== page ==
In 1 Timothy 2:1-15, Paul gives instructions for public worship by believers. Within this context, Paul instructs women in the congregation to dress modestly rather than in an ostentatious or ornate manner (vs. 9-10). But rather than writing simply a legalistic style manual for women, Paul penned these verses by inspiration of the Holy Spirit in an effort to lay down a Biblical principle for corporate worship in the local church. The principle is this: A woman's character is more important than her apparel. Homer Kent writes, "She is to adorn herself with good works. Her adorning, that which gives her attractiveness, is not to be costly array but exhibitions of Christian character ... Every Christian woman should prize more highly a testimony to her Christian labors than a reputation as the best-dressed woman in the congregation." 16 Kent cites the Scriptural examples of Phoebe, Lydia and Dorcas as those whose works were edifying to the body of Christ and left lasting impressions not only on those with whom they came into contact but also upon the entire church unto this very day.
Therefore, our efforts should be directed towards the all- around development of each and every section of Indian women, not confining the benefit to a particular section of women in society, by giving them their due share. It is a must to protect their chastity, modesty and dignity and ensure their dignified position in society. Without removing social stigma, enduring progress and development could not be achieved. For this, the governmental and non-governmental organisations including media should come forward and play an active role in creating awareness in society.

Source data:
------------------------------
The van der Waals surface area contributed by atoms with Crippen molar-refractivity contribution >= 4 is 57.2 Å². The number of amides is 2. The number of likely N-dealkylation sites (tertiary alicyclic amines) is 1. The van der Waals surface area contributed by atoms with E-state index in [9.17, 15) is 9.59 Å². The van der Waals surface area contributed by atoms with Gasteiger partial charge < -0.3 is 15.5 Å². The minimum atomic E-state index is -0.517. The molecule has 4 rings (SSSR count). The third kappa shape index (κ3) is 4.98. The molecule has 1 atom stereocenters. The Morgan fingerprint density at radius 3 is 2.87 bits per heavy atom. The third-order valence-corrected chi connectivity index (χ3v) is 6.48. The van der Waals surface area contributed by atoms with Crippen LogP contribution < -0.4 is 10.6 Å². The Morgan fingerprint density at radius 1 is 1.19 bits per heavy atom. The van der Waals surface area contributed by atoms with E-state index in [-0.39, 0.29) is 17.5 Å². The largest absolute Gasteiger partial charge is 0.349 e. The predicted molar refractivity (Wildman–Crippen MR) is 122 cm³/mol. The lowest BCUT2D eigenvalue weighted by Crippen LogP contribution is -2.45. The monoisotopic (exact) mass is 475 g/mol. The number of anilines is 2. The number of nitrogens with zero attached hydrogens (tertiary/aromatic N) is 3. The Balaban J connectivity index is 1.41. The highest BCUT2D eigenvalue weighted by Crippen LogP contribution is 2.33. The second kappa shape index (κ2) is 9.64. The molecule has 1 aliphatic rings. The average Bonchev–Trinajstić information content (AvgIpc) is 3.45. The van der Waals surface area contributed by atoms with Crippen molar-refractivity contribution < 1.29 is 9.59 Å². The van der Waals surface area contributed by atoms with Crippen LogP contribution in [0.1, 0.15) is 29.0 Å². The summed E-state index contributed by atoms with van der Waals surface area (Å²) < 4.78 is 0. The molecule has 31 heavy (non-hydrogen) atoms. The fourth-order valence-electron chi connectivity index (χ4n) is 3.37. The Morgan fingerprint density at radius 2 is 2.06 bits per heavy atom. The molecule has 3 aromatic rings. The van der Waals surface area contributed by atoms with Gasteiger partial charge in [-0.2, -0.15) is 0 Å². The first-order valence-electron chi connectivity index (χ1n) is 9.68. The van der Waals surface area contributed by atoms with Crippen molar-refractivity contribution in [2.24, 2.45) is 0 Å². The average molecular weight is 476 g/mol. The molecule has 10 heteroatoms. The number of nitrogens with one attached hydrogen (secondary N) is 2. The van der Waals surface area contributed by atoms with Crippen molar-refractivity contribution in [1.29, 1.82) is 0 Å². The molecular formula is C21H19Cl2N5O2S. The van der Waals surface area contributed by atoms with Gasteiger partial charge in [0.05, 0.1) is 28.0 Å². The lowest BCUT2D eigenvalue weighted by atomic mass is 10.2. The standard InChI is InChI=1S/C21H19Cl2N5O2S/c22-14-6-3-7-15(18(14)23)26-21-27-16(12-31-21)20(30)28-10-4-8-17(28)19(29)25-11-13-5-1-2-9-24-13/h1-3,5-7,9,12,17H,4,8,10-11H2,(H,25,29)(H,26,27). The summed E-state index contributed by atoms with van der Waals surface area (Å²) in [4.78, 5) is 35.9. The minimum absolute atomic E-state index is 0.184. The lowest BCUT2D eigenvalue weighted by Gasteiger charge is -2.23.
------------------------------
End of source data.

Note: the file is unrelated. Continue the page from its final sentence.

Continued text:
During Chinas long revolutionary years the state both promoted and negated new roles for women. The most severe reaction against female activism was the Guomindangs counter revolution, called the White Terror (1927 - 1928), when female activists were accused of being instigators of societal chaos. During Chiang Kai-sheks relentless hunt for Communists, thousand of women were murdered and raped, including those who had simply bobbed their hair. The Communists, for their part, turned away from what they saw as bourgeois feminist reforms to attack the socioeconomic conditions they perceived as the source of all female oppressions. The idea was that once gender difference was erased, women would be freed to help spearhead the new society. Mao Zedong coined the phrase Women Hold Up Half the Sky, and set in motion a campaign to get women out of the home and into the work force. Selections from oral histories collected during the period illustrate his attempts to mobilize the lowest in society, the female peasant, so she could confront feudal fathers, husbands or landlords.